January arrived softly this year, with mild temperatures and no snow yet.

The landscape is bare and beautiful, downtown streets are mostly empty, a handful of hardy scallopers are still out on the ponds, and high school sports teams are returning to courts and gymnasiums and to the ice at the Martha’s Vineyard Arena.

With each day that goes by, the sky stays light a tiny bit longer.

Winter seems to stretch out endlessly at its start, but already the calendar for 2019 is filling up.

Inside town halls and other government office buildings, the planning season is underway. Budgets and warrant articles are being developed for spring annual town meetings. Public hearings are being set for zoning bylaw amendments and land use initiatives. Meetings are being held to tackle issues both old and new.

Here are ten issues the Gazette will be watching as 2019 unfolds.

1. Steamship Authority. The ferry line that is chartered to serve the year-round residents of the two Islands is at a critical juncture that cannot be overstated. A 140-page independent report from HMS Consulting in Seattle landed like a thud just before the Christmas holidays with its harsh assessment of outmoded management practices and lack of vision and leadership at the boat line. The SSA board of governors has pledged to hold a series of meetings this winter to begin to develop a strategic plan. Do they have the courage to do what needs to be done?

2. Tisbury School. A bitter taste still lingers over last year’s failed plan for a new school in the Island’s main port town. But town and school leaders have vowed to stay on the same page this time as they restart the work to renovate or rebuild the crumbling old brick school. Can Tisbury find a solution that is palatable to taxpayers?

3. Regional high school. After decades of deferred maintenance, the high school building and athletic fields are also badly deteriorated and need major upgrades. At annual town meetings in the spring voters in Island towns will be asked to share the approximate $1 million cost of a feasibility study, an important first step.

4. Oak Bluffs town hall. Voters strongly backed a new town hall last year but the support fell short when it came to adding another $1.3 million to the $9 million project. Now it will be up to the selectmen and their able town administrator to steer a clear path to a critically needed new facility.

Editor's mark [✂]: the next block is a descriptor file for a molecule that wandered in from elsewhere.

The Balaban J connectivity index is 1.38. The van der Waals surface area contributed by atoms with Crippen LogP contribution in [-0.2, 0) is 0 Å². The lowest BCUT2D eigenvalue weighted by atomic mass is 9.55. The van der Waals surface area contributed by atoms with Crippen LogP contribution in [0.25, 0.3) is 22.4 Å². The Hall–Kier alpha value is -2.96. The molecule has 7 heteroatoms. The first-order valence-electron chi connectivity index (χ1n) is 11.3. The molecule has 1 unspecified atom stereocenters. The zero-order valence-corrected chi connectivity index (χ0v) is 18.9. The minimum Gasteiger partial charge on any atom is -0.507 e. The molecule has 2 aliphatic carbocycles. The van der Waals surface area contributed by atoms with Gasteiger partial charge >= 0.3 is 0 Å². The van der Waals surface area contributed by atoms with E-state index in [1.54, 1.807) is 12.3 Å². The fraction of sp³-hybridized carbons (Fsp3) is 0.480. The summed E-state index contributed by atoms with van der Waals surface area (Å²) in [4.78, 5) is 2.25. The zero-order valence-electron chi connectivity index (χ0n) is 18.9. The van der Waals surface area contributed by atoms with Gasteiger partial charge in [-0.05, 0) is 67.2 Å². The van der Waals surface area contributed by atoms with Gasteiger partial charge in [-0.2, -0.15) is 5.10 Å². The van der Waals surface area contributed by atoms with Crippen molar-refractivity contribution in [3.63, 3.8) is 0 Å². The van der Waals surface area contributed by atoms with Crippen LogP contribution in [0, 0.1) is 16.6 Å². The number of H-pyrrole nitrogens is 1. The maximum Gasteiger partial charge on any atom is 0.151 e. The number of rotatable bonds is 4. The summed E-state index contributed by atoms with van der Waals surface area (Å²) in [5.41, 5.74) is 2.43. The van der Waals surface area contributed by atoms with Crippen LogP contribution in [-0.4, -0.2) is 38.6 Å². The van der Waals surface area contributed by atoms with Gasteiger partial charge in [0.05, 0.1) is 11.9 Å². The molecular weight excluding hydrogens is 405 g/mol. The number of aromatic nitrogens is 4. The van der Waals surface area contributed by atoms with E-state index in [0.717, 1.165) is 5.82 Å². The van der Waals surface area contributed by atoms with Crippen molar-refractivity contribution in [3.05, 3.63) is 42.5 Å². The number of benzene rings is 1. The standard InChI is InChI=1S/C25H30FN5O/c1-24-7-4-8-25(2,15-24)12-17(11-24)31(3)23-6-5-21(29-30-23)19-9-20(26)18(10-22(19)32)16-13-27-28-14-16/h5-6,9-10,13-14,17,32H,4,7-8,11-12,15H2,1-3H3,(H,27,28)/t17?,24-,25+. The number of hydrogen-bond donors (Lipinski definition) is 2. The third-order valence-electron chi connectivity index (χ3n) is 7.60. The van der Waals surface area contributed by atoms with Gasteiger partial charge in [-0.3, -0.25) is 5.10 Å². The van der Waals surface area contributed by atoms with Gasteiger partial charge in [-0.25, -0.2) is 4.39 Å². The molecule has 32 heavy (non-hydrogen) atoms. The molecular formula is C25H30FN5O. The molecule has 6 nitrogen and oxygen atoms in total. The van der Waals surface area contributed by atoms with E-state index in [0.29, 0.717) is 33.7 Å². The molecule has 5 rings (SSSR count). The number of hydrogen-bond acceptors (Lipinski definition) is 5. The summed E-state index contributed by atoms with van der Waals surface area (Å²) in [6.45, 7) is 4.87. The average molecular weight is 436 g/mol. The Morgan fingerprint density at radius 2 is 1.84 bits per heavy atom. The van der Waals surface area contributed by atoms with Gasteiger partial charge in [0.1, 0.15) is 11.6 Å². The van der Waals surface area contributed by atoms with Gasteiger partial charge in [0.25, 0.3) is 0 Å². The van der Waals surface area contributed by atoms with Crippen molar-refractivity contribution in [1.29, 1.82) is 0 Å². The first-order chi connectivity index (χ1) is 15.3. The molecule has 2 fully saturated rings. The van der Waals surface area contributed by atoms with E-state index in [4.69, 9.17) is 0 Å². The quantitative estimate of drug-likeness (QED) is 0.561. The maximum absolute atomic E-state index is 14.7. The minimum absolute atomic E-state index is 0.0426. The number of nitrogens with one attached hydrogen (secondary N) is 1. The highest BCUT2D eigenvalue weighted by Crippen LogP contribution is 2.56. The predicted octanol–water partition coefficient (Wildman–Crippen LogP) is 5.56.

5. Meetinghouse Way subdivision. The Martha’s Vineyard Commission will be put to the test when the plan for 34 market rate homes on 54 acres on the outskirts of Edgartown comes under review as a development of regional impact (DRI). The DRI review is expected to test the muscle of the regional planning commission, which has unique powers to review development but has seen few large subdivision plans since the 1980s and 1990s, when such plans were commonplace.

6. Community Services campus. Martha’s Vineyard Community Services, the umbrella social service organization that meets some of the direst needs on the Island, including day care, mental health services and substance abuse prevention, is about to embark on its first capital project in many years as it looks to expand and restructure its campus across from the high school in Oak Bluffs. The plan comes before the MVC for review later this month.

7. Beach Road Vineyard Haven. Mass DOT plans to spend $5 million to reconfigure the small industrial corridor running from Five Corners to the drawbridge. The project has been long in the works, but there remains disagreement among stakeholders, mainly businesses fronting the road. Meanwhile, plans are in the works for various development projects along the Vineyard Haven waterfront, prompting questions about the Island’s preparedness for rising sea levels.

8. Bingo hall in Aquinnah. The Wampanoag tribe has won the right to build a class 2 gaming facility on tribal land in Aquinnah. That was a year ago, and while a few details have trickled out, the tribe’s plans remain mostly under wraps. Aquinnah selectmen are awaiting more information. Will this be the year that the long-promised bingo hall will open its doors?

9. Short-term rental tax. The new state law signed by Gov. Charlie Baker just days before the end of the year extending the hotel and rooms tax to short-term rentals is already reverberating around the Island, where the lucrative summer rental market generates income for many homeowners and rental agencies. Towns have broad latitude under the law to assess additional local taxes and impose regulations, and the impact of the law on the Island housing market will bear watching.

10. Recreational marijuana sales. The first retail non-medical cannabis stores have opened in Massachusetts. And while the sole license issued to date on the Island is for the cultivation and sale of medical marijuana, Vineyard towns are beginning to grapple with zoning bylaws and possible impact fees around recreational sales.